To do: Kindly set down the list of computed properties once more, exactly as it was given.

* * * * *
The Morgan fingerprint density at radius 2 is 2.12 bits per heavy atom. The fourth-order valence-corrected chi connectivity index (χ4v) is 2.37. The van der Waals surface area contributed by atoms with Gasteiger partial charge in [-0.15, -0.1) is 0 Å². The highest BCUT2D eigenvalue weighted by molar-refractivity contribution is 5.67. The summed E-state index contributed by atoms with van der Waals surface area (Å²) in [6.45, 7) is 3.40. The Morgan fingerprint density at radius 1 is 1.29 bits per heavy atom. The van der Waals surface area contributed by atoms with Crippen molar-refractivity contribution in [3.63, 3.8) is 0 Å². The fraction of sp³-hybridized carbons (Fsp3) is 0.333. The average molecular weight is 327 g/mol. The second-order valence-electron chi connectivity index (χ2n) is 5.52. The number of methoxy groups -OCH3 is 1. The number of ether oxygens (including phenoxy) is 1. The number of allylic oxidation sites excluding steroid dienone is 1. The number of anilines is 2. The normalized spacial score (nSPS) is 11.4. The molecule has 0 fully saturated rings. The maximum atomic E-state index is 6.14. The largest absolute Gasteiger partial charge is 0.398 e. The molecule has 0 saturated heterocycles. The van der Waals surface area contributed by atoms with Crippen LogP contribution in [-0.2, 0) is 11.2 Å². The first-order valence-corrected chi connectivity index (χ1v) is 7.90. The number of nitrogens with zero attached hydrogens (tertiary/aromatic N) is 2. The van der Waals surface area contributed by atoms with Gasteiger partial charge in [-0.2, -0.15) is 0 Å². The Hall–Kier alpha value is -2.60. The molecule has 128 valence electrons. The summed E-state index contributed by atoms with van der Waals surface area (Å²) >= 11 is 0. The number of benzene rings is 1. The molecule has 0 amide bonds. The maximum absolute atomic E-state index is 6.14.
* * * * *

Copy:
The Morgan fingerprint density at radius 2 is 2.12 bits per heavy atom. The fourth-order valence-corrected chi connectivity index (χ4v) is 2.37. The van der Waals surface area contributed by atoms with Gasteiger partial charge in [-0.15, -0.1) is 0 Å². The highest BCUT2D eigenvalue weighted by molar-refractivity contribution is 5.67. The summed E-state index contributed by atoms with van der Waals surface area (Å²) in [6.45, 7) is 3.40. The Morgan fingerprint density at radius 1 is 1.29 bits per heavy atom. The van der Waals surface area contributed by atoms with Crippen molar-refractivity contribution in [3.63, 3.8) is 0 Å². The fraction of sp³-hybridized carbons (Fsp3) is 0.333. The average molecular weight is 327 g/mol. The second-order valence-electron chi connectivity index (χ2n) is 5.52. The number of methoxy groups -OCH3 is 1. The number of ether oxygens (including phenoxy) is 1. The number of allylic oxidation sites excluding steroid dienone is 1. The number of anilines is 2. The normalized spacial score (nSPS) is 11.4. The molecule has 0 fully saturated rings. The maximum atomic E-state index is 6.14. The largest absolute Gasteiger partial charge is 0.398 e. The molecule has 0 saturated heterocycles. The van der Waals surface area contributed by atoms with Crippen LogP contribution in [-0.2, 0) is 11.2 Å². The first-order valence-corrected chi connectivity index (χ1v) is 7.90. The number of nitrogens with zero attached hydrogens (tertiary/aromatic N) is 2. The van der Waals surface area contributed by atoms with Gasteiger partial charge in [-0.2, -0.15) is 0 Å². The Hall–Kier alpha value is -2.60. The molecule has 128 valence electrons. The summed E-state index contributed by atoms with van der Waals surface area (Å²) >= 11 is 0. The number of benzene rings is 1. The molecule has 0 amide bonds. The maximum absolute atomic E-state index is 6.14.